You’ve made the decision: You want to be a consultant. If the opportunity to do a little “pre-launch” planning is available, the first thing to do is pay off any accumulated debt. It is often said that consultants make large amounts of money. That might sometimes be true, but the money often comes in waves. There may be times you are so busy that the money seems to be rolling in, but these may be followed by periods when it’s a struggle to find work.

Start from a strong financial position. Be sure that you have a financial safety net in place for the lean times. When things are going well, you should always be prepared to contribute a significant percentage of your earnings to your safety net.

Get your paperwork in order. You’ll need brochures to describe your abilities, invoices, business cards and letterhead. Stick to a budget: flashy items are expensive, so keep everything simple.

Learn to be a legal eagle. You will need a good understanding of contracts, nondisclosure agreements, and so forth. If you can acquire legal counsel before launch, get acquainted with key aspects of intellectual property and ownership law. Most contracts are very specific in that the customer retains rights to all of the IP that comes out of the consulting agreement. Make sure that the confidentiality of any information provided to a customer will not stop you from being able to work for other clients.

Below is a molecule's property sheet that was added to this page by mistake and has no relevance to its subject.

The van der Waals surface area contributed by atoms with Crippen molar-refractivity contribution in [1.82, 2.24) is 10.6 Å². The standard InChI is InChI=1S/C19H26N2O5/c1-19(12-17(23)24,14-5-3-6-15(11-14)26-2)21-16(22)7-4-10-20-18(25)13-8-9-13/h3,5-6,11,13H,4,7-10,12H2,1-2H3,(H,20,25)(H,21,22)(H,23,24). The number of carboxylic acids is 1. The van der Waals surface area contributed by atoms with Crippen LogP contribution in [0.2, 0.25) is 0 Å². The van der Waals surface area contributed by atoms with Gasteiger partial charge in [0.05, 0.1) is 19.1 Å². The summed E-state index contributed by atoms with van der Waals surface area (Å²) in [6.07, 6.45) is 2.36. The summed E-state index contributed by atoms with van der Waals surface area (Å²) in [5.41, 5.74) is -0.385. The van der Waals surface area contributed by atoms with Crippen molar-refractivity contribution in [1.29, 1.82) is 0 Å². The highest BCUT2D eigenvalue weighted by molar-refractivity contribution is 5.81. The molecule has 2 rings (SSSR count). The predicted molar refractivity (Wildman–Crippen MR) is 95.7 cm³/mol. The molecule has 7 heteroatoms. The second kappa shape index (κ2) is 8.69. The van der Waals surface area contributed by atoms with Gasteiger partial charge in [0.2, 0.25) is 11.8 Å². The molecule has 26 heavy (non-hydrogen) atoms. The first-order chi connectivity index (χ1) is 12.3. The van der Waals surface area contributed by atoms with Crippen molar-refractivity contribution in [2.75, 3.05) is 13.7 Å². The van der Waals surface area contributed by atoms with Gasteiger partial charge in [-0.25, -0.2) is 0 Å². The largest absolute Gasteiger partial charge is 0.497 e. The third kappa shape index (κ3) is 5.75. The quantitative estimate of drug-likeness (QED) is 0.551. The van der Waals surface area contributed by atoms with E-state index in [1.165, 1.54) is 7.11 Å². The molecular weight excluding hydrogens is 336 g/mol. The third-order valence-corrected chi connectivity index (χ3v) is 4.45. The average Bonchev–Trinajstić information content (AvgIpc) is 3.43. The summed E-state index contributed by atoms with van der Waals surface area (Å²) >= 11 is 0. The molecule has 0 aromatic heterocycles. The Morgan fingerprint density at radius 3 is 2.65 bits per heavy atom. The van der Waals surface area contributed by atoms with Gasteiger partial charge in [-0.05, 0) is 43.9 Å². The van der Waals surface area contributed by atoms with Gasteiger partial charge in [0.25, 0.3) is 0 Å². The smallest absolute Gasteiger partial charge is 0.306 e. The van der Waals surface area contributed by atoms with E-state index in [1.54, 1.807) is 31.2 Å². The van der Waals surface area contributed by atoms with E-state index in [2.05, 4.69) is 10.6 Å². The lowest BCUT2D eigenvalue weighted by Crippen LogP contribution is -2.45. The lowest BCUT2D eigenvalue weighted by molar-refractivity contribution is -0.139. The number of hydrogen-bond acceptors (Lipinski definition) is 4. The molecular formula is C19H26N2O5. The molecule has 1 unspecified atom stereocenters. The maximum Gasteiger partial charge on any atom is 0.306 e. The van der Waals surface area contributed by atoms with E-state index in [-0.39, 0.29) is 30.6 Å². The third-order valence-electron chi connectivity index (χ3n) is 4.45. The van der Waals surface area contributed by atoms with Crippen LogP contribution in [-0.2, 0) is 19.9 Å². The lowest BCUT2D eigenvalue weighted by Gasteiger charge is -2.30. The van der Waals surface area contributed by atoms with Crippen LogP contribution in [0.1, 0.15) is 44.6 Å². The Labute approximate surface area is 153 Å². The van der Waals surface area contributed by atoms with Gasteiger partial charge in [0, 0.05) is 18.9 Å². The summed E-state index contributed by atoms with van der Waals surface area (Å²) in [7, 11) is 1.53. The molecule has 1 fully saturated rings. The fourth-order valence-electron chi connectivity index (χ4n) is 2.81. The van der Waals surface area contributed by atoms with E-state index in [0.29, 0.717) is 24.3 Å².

Determine your rates. Establishing an hourly fee is not as straightforward as you might think. One way to determine a ballpark rate is to take the amount of money you would like to earn in a year and divide it by the number of hours you plan to work. Or you could take the hourly rate currently being paid by an employer and multiply that number by two or three. Make sure your rate includes business costs as well as salary. These costs can include health care, life insurance, retirement, business overhead, legal and accounting fees and self-employment taxes. Whichever way you calculate your “worth” as a consultant, here are a few things to keep in mind: